Why Do We Need Stories?

As a writer, and as a human, my interest lies in people’s stories – their relationships, their interactions and their reactions to the people around them and to themselves.

Studying non-fiction at university led me to an epiphany that has inspired my own creative work – the fact that so many people’s lives, adventures, thoughts have gone totally unrecorded. In researching accounts of the Ellis Island immigrants from the early 20th century, I discovered an audio interview with a Ukrainian woman who, when she was a little girl, would build glass cages for ants from discarded camera lenses and watch these captive insects burn and die in the sun. What did her mother make of that? Did the girl recount her past-time to her first love? These are all stories that I want to know about.

When I embarked on the research for this topic I fully intended to write about why we need fiction. Before I move on I’d just like to say that I absolutely believe that we do need fiction. The operation by which an intravenous tube is connected from under the skin of a character to under the skin of a reader is one of endless, unspoken enchantment.

However, the more I thought about this topic, the more I found myself not thinking about fiction at all. In my opinion, creation is the most wonderful thing in the world and the second most valuable thing; just behind preservation. Here’s the thing: preservation is the foundation off of which creativity can be launched. Creativity is the poem; preservation is the poet who knows that in order to mend their broken heart they need to write, they need to go out and purchase a new notebook and a bottle of merlot. I suppose what I am trying to say is before we discuss the poem we should discuss the poet, the novelist, the bank manager, the Tesco check-out assistant – because this is where our much needed stories begin.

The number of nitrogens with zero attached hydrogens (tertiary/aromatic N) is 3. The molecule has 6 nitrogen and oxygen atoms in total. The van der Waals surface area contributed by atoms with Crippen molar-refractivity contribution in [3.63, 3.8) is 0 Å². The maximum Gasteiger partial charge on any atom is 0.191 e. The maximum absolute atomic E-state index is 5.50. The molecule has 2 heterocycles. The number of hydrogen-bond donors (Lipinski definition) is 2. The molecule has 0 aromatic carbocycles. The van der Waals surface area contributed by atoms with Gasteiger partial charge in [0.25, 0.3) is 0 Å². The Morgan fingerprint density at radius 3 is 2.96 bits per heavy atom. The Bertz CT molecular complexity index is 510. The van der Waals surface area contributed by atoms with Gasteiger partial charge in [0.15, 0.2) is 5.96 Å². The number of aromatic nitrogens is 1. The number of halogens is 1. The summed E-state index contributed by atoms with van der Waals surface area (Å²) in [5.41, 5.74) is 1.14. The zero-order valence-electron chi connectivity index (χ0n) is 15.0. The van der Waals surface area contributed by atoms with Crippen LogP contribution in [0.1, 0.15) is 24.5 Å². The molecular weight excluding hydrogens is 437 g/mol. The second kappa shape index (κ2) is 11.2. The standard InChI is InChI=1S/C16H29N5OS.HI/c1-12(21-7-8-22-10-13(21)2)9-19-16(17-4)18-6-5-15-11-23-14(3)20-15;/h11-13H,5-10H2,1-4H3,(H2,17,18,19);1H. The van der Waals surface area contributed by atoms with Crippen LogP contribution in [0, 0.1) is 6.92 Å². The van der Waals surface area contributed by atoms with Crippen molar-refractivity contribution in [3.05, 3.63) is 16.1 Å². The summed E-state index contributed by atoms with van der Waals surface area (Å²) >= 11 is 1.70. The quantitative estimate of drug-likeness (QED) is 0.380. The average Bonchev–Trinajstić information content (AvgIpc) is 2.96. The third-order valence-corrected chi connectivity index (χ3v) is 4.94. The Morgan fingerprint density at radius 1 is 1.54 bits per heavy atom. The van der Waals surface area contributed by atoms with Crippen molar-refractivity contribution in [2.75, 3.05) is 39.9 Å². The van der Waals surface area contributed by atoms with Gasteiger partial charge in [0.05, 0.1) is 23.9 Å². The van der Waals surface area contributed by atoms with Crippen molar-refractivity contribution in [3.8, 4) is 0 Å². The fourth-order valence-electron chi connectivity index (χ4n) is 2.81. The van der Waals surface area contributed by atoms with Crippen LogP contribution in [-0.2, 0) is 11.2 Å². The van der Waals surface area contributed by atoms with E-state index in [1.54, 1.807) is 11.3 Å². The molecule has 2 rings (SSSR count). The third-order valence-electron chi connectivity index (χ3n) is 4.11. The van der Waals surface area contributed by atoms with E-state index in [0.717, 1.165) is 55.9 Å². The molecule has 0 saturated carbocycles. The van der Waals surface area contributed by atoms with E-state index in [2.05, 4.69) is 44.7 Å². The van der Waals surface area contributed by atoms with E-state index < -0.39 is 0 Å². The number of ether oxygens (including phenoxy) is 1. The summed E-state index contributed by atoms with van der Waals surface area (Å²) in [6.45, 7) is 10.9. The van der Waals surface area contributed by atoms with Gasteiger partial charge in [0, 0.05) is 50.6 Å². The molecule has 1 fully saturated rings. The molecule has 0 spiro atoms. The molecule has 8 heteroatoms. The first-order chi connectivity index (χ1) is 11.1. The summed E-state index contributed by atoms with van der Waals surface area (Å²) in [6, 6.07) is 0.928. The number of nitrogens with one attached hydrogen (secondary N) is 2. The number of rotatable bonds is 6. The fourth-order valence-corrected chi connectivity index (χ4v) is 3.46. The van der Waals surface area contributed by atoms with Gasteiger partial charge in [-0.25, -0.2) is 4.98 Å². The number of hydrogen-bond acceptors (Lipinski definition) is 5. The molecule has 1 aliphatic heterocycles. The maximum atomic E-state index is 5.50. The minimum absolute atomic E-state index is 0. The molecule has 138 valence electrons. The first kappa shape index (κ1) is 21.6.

Stories enable stuff that happens to mean something instead of floating around for a bit and then dissolving. That’s how it happens, through dissolution. It’s not a switch, that when flicked consumes our stories, our memories in front of our helpless eyes. It’s a gradual fade – and the slowness is what makes it so tragic. Whatever that thing that happened was; it could help us in the future, help us cope with something similar, help us build a level of immunity for when something worse happens – but then again it might not – and there’s washing up do to, and three reports to write and a phone-call that needs to be made to O2 because once again they’ve overcharged you on your monthly bill. And your thing, your memory, your story is dissolved and forgotten.

And just like that your lesson is lost. Oh well, maybe you wouldn’t have needed it anyway. Maybe.

We need stories because they make us. They completely determine our identities. It doesn’t even serve to imagine how little of ourselves we would be if somebody took away our stories. Because of our stories, we are unblind. We are criticized for an inability (and often, a reluctance) to ‘forgive and forget’ but what if, by adhering to that rule, we are compromising our self-preservation and our owner’s right to that experience, that story? If, rather, than forget we can hold on tightly to that lesson, possibly even tighter than happier lessons, then there is a chance that one day we can use it to save ourselves or someone else.

For me, it’s worth it.

Things like these will challenge us, test our morals, our limits, our judgements. In a world of ever developing intelligence and technology we need to embrace our vulnerability as humans. I believe that as humans, stories – and the emotions we attach to them – are our best asset. I’ve talked a lot about needing stories for lessons and preservation and combat and cures and coping but I’d like to finish with a word about what our stories are really best at.

Stories are our hopes: all the daydreaming we do, the people we aspire to be. They are things that we’ve told ourselves we can achieve. They are things we know we can achieve because of the ever-improving recipe built on our past experiences.

Stories are our hearts: they tell us why we love the people we love. They remind us what those people did to make us one hundred percent certain that we need them in our lives to hold close for as long as is physically possible.

Stories are our souls: they are everything we are, so don’t let them go, because never losing those stories may mean that on the day where you feel everything else is falling apart, you will never lose yourself.


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